The Problem of Over-glazing Buildings: Post Occupancy Evaluation from External Evidence
Authors: Byrd, Hugh
ABSTRACT: This paper will present the findings of research carried out on user-response, from external evidence, in highly glazed office buildings and will analyse the impact of this on predicting the environmental performance, productivity and energy consumption of office buildings.
Design tools such as the LT and LTV methods indicate that the optimum energy performance of a typical office building envelope is achieved when the proportion of glazing in a facade is in the order of 30 to 50% depending on many factors. However, there has been a trend in the design of commercial buildings to significantly exceed this proportion. For example, in New Zealand in 2010, the average proportion of glazing on buildings accredited with a ‘green’ design was approximately 80%.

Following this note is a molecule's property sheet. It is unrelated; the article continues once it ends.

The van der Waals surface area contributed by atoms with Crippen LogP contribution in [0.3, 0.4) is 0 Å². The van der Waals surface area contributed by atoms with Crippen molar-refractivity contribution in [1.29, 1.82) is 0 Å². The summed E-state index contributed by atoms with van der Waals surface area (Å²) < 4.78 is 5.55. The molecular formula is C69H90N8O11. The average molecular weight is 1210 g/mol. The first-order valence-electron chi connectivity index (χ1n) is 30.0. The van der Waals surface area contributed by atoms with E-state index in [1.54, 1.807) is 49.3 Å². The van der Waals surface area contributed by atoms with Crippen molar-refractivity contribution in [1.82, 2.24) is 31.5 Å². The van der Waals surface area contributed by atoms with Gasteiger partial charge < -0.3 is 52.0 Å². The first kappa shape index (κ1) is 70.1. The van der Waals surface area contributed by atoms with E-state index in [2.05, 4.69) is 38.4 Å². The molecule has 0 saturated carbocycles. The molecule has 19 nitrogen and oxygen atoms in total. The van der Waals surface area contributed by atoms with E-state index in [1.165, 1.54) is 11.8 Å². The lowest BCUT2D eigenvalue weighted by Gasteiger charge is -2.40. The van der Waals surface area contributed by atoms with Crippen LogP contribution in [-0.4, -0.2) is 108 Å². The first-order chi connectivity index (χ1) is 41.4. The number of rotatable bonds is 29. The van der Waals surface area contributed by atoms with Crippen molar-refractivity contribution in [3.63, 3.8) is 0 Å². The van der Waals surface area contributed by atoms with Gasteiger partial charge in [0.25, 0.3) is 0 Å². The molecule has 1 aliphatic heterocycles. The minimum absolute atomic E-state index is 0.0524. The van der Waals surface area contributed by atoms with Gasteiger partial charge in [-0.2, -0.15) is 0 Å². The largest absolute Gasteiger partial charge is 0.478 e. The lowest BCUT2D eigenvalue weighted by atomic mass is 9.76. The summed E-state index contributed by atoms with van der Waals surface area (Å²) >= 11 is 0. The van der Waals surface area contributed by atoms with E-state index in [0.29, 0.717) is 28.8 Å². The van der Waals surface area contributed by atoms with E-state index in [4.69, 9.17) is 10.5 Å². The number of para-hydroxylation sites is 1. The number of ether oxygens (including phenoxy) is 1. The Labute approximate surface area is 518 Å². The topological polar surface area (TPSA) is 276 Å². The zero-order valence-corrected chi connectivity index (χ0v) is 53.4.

With high proportions of glazing, there is a significant difference between the theory and actual performance of a building envelope in particular because of user preferences. Excessive glazing increases the probability of blinds being operated to reduce the impact of glare or direct sunlight. This significantly reduces the amount of daylight while only marginally reducing excessive heat gains.
In the case of the buildings in this research, it was found that blinds were extensively used and that artificially lighting was also used to supplement the loss of daylight, even on bright days. The additional energy used for both cooling and artificial lighting results in high proportions of glazing being responsible for significantly greater energy consumption than predicted and a potential loss in productivity.